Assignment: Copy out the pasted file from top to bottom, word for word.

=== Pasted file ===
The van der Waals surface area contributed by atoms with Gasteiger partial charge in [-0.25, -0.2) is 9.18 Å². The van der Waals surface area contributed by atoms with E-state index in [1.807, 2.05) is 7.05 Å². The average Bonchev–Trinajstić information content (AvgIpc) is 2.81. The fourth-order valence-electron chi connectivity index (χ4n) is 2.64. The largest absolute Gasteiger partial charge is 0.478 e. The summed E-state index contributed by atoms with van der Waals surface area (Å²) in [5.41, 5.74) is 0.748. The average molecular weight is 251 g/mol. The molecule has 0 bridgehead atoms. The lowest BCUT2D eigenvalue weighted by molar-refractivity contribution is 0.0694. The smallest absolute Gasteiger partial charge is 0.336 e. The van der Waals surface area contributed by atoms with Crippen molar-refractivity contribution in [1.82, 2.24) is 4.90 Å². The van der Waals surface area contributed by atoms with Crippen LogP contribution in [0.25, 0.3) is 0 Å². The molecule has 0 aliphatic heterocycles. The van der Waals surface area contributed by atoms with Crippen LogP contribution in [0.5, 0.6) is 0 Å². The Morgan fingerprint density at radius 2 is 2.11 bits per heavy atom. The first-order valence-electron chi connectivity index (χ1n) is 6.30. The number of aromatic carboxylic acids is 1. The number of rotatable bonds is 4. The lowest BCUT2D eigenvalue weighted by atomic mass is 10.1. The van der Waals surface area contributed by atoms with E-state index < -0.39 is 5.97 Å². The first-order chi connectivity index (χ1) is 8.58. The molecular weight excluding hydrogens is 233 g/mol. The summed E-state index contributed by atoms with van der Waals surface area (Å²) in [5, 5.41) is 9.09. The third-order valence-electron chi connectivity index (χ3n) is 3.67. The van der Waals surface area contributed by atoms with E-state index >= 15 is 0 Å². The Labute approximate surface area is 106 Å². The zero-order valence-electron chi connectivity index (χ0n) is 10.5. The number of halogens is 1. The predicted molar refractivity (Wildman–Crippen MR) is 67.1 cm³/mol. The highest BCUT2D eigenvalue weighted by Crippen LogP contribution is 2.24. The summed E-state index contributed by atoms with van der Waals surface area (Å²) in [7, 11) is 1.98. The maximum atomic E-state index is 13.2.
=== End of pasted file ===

The van der Waals surface area contributed by atoms with Gasteiger partial charge in [-0.25, -0.2) is 9.18 Å². The van der Waals surface area contributed by atoms with E-state index in [1.807, 2.05) is 7.05 Å². The average Bonchev–Trinajstić information content (AvgIpc) is 2.81. The fourth-order valence-electron chi connectivity index (χ4n) is 2.64. The largest absolute Gasteiger partial charge is 0.478 e. The summed E-state index contributed by atoms with van der Waals surface area (Å²) in [5.41, 5.74) is 0.748. The average molecular weight is 251 g/mol. The molecule has 0 bridgehead atoms. The lowest BCUT2D eigenvalue weighted by molar-refractivity contribution is 0.0694. The smallest absolute Gasteiger partial charge is 0.336 e. The van der Waals surface area contributed by atoms with Crippen molar-refractivity contribution in [1.82, 2.24) is 4.90 Å². The van der Waals surface area contributed by atoms with Crippen LogP contribution in [0.25, 0.3) is 0 Å². The molecule has 0 aliphatic heterocycles. The van der Waals surface area contributed by atoms with Crippen LogP contribution in [0.5, 0.6) is 0 Å². The Morgan fingerprint density at radius 2 is 2.11 bits per heavy atom. The first-order valence-electron chi connectivity index (χ1n) is 6.30. The number of aromatic carboxylic acids is 1. The number of rotatable bonds is 4. The lowest BCUT2D eigenvalue weighted by atomic mass is 10.1. The van der Waals surface area contributed by atoms with E-state index < -0.39 is 5.97 Å². The first-order chi connectivity index (χ1) is 8.58. The molecular weight excluding hydrogens is 233 g/mol. The summed E-state index contributed by atoms with van der Waals surface area (Å²) in [5, 5.41) is 9.09. The third-order valence-electron chi connectivity index (χ3n) is 3.67. The van der Waals surface area contributed by atoms with E-state index >= 15 is 0 Å². The Labute approximate surface area is 106 Å². The zero-order valence-electron chi connectivity index (χ0n) is 10.5. The number of halogens is 1. The predicted molar refractivity (Wildman–Crippen MR) is 67.1 cm³/mol. The highest BCUT2D eigenvalue weighted by Crippen LogP contribution is 2.24. The summed E-state index contributed by atoms with van der Waals surface area (Å²) in [7, 11) is 1.98. The maximum atomic E-state index is 13.2.